That's amore! Pizza Payaa in Bloomington started with love
During the early days of the pandemic, many of us turned to food for comfort. Whether it was panic-buying Pop-Tarts or murdering fragile sourdough starters in clumsy attempts at baking (guilty), we sought refuge from uncertainty within the warmth of our kitchens.
That’s where Adam Elpayaa spent his time. He’d always enjoyed cooking, having grown up in a family where food was an expression of love. But the pandemic gave him space to devote himself to mastering one cuisine in particular.
“Pizza was one thing I never really tackled until maybe three, four years ago, Elpayaa said. “And I really got deep into it in the pandemic, because, you know, we had all this extra time.”
Elpayaa may have had less time on his hands had the fates aligned differently. In March 2020, he was scheduled to sign a lease on a space in downtown Bloomington where he planned to serve New York pizza by the slice. It would be Elpayaa's second venture in the restaurant industry, having opened Windy City Wieners in 2009. But on the day he was to sign the lease for his pizza joint, Elpayaa noticed a leak in the ceiling and decided to hold off on signing until it was fixed.
The next day, Gov. JB Pritzker ordered statewide shutdowns.
“And I was like, oh, maybe I'm not gonna sign this lease right now,” Elpayaa said. “Let's see how this next two weeks goes.”
We all know how that turned out.
So Elpayaa found himself at home in the kitchen, perfecting pizza after pizza until he was eventually producing more pies than one mere mortal could consume. He started giving away pizzas to friends and family who went crazy for them. He posted pictures on Instagram where more and more people began sliding into Elpayaa’s DMs, asking where they could get their hands on a slice.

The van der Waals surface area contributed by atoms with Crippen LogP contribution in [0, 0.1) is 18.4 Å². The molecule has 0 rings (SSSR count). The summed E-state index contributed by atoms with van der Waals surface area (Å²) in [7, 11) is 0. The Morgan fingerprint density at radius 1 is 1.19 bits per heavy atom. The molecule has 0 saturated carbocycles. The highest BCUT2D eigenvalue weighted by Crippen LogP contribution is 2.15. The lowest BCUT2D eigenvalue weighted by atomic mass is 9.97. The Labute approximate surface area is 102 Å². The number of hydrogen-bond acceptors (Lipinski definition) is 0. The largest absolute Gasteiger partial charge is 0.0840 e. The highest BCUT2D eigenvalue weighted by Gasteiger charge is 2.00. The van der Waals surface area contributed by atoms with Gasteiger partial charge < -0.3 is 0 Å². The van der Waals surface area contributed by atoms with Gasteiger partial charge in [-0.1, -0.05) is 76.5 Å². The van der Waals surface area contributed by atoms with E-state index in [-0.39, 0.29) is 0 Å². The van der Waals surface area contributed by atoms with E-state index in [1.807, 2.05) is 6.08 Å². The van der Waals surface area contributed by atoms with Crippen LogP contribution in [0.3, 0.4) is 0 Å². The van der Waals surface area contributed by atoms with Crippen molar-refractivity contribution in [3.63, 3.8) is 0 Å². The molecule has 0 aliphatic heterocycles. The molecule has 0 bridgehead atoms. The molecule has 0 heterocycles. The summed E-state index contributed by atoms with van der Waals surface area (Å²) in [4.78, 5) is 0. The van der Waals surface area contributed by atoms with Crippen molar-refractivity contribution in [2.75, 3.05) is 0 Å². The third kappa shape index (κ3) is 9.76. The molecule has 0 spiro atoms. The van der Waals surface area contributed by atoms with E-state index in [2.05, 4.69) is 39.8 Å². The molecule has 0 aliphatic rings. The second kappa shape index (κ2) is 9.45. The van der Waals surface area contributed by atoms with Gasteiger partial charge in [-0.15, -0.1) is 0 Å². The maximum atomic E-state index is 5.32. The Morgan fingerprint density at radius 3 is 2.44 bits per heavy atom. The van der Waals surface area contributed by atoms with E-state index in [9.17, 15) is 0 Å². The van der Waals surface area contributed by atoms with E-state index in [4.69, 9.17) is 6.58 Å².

“It just kind of like snowballed,” Elpayaa said. “It was just a passion project that turned into something bigger.”
That something bigger is Pizza Payaa, a Bloomington restaurant that Elpayaa describes as the area’s first and only New York-style pizzeria. Though he grew up loving Chicago-style pizza, Elpayaa decided to ditch his deep-dish loyalties after a trip to Brooklyn where he tried 30 different slices of New York pizza.
“And after that trip, I'm like, oh, this is actually where the best pizza is,” he said.
That is not to say that Elpayaa doesn’t still love him some Pequod’s or Gepetto’s – those quintessentially deep, dense pies that the Windy City is known for. But he sees a certain practicality in the quick and easy nature of a floppier, more foldable slice.
“In New York, you even see people just eating them over the garbage can,” Elpayaa laughed.
To be clear, Pizza Payaa isn’t serving its pizzas over the garbage can. Elpayaa plans to eventually offer single slices, but for now he’s focused on whole, Sicilian-inspired pies (a sub-category of New York-style pizza). The pizzas are square with what Elpayaa describes as a light and airy crust. They’re also baked in a pan, so they maintain some of that depth Chicago-style lovers may appreciate. But Elpayaa says there’s at least one key difference.
“You can eat more than a slice and you're not going to need a nap, you know?”